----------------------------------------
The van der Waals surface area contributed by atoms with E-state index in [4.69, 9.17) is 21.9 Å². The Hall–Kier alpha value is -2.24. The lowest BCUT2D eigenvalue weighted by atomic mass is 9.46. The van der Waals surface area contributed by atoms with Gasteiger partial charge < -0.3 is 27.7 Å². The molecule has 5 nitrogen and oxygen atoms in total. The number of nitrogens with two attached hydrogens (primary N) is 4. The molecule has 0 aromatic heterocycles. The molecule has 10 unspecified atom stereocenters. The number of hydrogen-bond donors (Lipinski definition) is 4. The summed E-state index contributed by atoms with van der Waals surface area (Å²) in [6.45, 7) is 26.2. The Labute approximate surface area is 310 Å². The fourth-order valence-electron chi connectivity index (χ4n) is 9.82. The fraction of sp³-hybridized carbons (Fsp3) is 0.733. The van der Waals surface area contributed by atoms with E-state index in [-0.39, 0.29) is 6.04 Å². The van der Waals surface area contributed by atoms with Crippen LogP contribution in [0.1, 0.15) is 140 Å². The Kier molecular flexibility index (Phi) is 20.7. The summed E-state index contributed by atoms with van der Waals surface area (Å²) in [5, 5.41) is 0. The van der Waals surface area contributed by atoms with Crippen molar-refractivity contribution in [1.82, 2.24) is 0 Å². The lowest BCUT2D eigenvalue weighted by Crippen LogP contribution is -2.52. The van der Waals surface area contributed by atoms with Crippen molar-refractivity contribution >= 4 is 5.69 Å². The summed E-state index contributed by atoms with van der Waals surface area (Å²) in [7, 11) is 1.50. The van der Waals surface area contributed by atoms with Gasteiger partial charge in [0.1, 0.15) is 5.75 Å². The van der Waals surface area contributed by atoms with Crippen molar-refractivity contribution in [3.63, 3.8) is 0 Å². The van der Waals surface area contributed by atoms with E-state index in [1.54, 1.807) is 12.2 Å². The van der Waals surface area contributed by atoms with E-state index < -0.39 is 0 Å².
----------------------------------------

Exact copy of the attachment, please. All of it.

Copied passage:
The van der Waals surface area contributed by atoms with E-state index in [4.69, 9.17) is 21.9 Å². The Hall–Kier alpha value is -2.24. The lowest BCUT2D eigenvalue weighted by atomic mass is 9.46. The van der Waals surface area contributed by atoms with Gasteiger partial charge < -0.3 is 27.7 Å². The molecule has 5 nitrogen and oxygen atoms in total. The number of nitrogens with two attached hydrogens (primary N) is 4. The molecule has 0 aromatic heterocycles. The molecule has 10 unspecified atom stereocenters. The number of hydrogen-bond donors (Lipinski definition) is 4. The summed E-state index contributed by atoms with van der Waals surface area (Å²) in [6.45, 7) is 26.2. The Labute approximate surface area is 310 Å². The fourth-order valence-electron chi connectivity index (χ4n) is 9.82. The fraction of sp³-hybridized carbons (Fsp3) is 0.733. The van der Waals surface area contributed by atoms with E-state index in [-0.39, 0.29) is 6.04 Å². The van der Waals surface area contributed by atoms with Crippen LogP contribution in [0.1, 0.15) is 140 Å². The Kier molecular flexibility index (Phi) is 20.7. The summed E-state index contributed by atoms with van der Waals surface area (Å²) in [5, 5.41) is 0. The van der Waals surface area contributed by atoms with Crippen molar-refractivity contribution in [1.82, 2.24) is 0 Å². The lowest BCUT2D eigenvalue weighted by Crippen LogP contribution is -2.52. The van der Waals surface area contributed by atoms with Crippen molar-refractivity contribution >= 4 is 5.69 Å². The summed E-state index contributed by atoms with van der Waals surface area (Å²) in [7, 11) is 1.50. The van der Waals surface area contributed by atoms with Gasteiger partial charge in [0.1, 0.15) is 5.75 Å². The van der Waals surface area contributed by atoms with Crippen molar-refractivity contribution in [3.63, 3.8) is 0 Å². The van der Waals surface area contributed by atoms with E-state index in [1.54, 1.807) is 12.2 Å². The van der Waals surface area contributed by atoms with E-state index < -0.39 is 0 Å².